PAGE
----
Should salespeople come with a sell by date?


I was thinking of this the other day. How on earth do you understand if your salespeople are, fresh, in date and wholesome? You need to think about this and you need to review regularly where your salespeople are.

In lots of other professional organisations and professional careers, people have to regularly update their personal development – their CPD (continuous personal development). People are reviewed and regulated on a fairly frequent basis.

For example, Solicitors – they have to adhere to the “Competence Statement for Solicitors” as well as ensuring that all of their development matches their learning needs. The Law Society suggest that “solicitors are expected to review their learning needs and address them through CPD activities. They are then asked to reflect on the learning and look at ways they can incorporate this into their practice. This should, in turn, lead to a further review of any other learning needs.” In the Financial Services sector have a regular set of learning at the start and throughout their career. H.R. professionals, on the other hand, go through CIPD and get themselves a professional accreditation once.

Salespeople don’t need anything to prove they’re fresh and up to date and where they should be.

Salespeople have no minimum standard or threshold to achieve

Salespeople have no need for any initial or ongoing development

Is this right?

Or, should we now, more than ever be looking at this critically and thinking ‘Actually, where are our salespeople in terms of their personal skill set? How good are they? Are they still in date and are they doing the job that we need them to be doing?’

In our experience many salespeople get pushed out into their roles, either selling over the phone or selling face to face, but there’s very few checks and balances to make sure they are doing the things that people assume they should be doing. Sales Directors and business owners are often shocked when we present them with evidential feedback of what their sale people are actually doing, not what they think or feel that their sales people are doing.

And what’s fascinating is when we look at this in detail, many salespeople have just wandered off to do whatever they want and if they get results, very often they’re just left alone. If they’re achieving what they should be achieving, they’re very often just left to their own means to get on and do whatever they think is appropriate in whichever way they choose to do it.

Now I don’t think that’s quite right because we’ve seen examples where, in the extreme, some customers have salespeople who are just doing the exact opposite of what the business professes to do, in terms of how they engage people, what they do and their professional standards (how many times have you experienced this).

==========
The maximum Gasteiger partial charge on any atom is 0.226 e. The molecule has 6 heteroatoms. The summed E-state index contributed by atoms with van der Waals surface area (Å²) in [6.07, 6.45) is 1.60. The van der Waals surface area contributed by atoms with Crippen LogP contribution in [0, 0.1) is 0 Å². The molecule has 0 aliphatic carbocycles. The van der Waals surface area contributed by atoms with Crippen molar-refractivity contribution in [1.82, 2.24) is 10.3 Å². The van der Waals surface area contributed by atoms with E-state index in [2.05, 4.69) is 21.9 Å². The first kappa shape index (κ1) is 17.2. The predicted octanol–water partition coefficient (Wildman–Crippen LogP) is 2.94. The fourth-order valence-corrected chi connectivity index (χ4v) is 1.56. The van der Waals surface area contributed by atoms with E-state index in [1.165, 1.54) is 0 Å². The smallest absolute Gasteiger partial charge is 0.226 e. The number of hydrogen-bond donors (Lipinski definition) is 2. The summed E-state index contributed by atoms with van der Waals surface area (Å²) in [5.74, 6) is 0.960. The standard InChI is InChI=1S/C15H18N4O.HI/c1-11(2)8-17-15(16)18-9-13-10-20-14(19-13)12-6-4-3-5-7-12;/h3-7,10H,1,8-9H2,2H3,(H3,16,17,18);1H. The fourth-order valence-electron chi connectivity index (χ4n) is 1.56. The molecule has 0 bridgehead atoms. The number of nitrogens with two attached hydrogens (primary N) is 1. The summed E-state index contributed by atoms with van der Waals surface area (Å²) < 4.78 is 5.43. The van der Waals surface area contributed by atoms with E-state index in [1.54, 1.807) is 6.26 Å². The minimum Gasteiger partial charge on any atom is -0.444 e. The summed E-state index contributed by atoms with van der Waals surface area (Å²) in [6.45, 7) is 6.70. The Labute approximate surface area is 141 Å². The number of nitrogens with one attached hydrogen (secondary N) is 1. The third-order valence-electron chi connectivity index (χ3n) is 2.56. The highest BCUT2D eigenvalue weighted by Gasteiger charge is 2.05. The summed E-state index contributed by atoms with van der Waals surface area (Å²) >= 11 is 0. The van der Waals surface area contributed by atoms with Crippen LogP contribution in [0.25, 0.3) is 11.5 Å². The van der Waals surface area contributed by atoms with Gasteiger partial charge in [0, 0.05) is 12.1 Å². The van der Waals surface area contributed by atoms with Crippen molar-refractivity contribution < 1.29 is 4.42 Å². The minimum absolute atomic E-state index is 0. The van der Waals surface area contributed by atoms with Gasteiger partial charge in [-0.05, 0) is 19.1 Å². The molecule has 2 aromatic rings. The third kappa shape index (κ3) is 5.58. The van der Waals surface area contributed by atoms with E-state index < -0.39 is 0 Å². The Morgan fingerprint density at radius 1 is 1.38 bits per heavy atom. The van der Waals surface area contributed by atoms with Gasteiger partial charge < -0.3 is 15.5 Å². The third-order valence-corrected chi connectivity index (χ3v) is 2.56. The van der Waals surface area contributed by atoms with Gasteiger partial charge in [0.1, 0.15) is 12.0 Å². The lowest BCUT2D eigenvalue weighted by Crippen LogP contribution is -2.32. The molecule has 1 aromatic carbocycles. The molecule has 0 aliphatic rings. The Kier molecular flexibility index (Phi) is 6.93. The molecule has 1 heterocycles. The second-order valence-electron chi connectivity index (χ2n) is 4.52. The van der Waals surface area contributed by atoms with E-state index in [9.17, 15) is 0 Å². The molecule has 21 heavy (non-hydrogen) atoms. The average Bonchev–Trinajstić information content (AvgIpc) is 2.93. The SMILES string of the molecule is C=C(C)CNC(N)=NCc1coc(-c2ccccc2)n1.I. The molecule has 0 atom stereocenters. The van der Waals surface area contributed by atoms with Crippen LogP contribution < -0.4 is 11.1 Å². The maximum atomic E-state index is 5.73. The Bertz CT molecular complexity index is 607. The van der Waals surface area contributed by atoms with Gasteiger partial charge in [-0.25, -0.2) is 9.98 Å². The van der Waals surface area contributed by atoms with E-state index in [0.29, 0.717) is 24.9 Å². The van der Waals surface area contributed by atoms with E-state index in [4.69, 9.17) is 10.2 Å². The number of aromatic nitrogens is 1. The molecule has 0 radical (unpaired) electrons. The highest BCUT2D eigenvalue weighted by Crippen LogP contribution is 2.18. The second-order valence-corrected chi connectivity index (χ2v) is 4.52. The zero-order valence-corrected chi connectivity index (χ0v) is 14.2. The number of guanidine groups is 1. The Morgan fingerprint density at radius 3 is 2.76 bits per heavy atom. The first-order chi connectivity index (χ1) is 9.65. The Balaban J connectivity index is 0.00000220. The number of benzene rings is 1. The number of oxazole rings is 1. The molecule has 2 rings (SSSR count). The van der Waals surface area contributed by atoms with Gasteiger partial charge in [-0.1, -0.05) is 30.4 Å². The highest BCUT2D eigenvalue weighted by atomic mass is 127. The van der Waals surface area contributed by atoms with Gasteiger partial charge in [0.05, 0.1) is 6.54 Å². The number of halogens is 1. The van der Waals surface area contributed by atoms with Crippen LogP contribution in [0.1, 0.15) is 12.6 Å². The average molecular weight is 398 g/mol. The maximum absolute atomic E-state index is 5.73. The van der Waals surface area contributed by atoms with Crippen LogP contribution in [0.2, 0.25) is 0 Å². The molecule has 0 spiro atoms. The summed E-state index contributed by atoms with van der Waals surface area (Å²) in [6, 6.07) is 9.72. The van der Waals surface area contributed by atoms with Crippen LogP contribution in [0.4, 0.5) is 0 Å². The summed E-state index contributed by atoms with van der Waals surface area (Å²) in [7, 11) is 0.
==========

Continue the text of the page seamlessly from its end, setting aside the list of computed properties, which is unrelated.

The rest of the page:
What we’re saying is wouldn’t it be great if you, in some way, reviewed where your salespeople are and you understand how professional, ethical, moral and effective they might be. Because lots of salespeople get removed from positions, or moved on, or choose to move on themselves because they’re probably not being checked against what they were originally employed for and what they’re actually doing now.

How do you feel about rectifying this?

Well, you need to look at your own professional standards as salespeople. So you if you’re a salesperson you need to review where you are and how that marries up with your personal and ethical and moral compass. Also how it aligns with the company that you’re working for in terms of their ethical, moral and professional approach.

If you’re a Sales Manager, a Sales Director or business owner, you need to invest some time. If you’re a Coach, you need to get out there and observe. But equally, anyone in that last group (Sales Director, Manager or business owner); you need to observe as well. How often do you accompany your salespeople – the best and the least best. Yep, those performing and those not performing.

Are you actually observing what they do and understanding their behaviour in front of your customers? Because that’s the only way you can tell whether they’re still in date, whether they’re still fresh, whether they’re still good for consumer consumption.

If not, you need to stand back, reflect being prepared to help and support them to move into the space they need to be in.  Or, if that doesn’t work you need to understand how you might change them, how you might move them on and how you might get them to a different place to where they are now.

Your salespeople need to be fresh, appetising and fit for your consumers.


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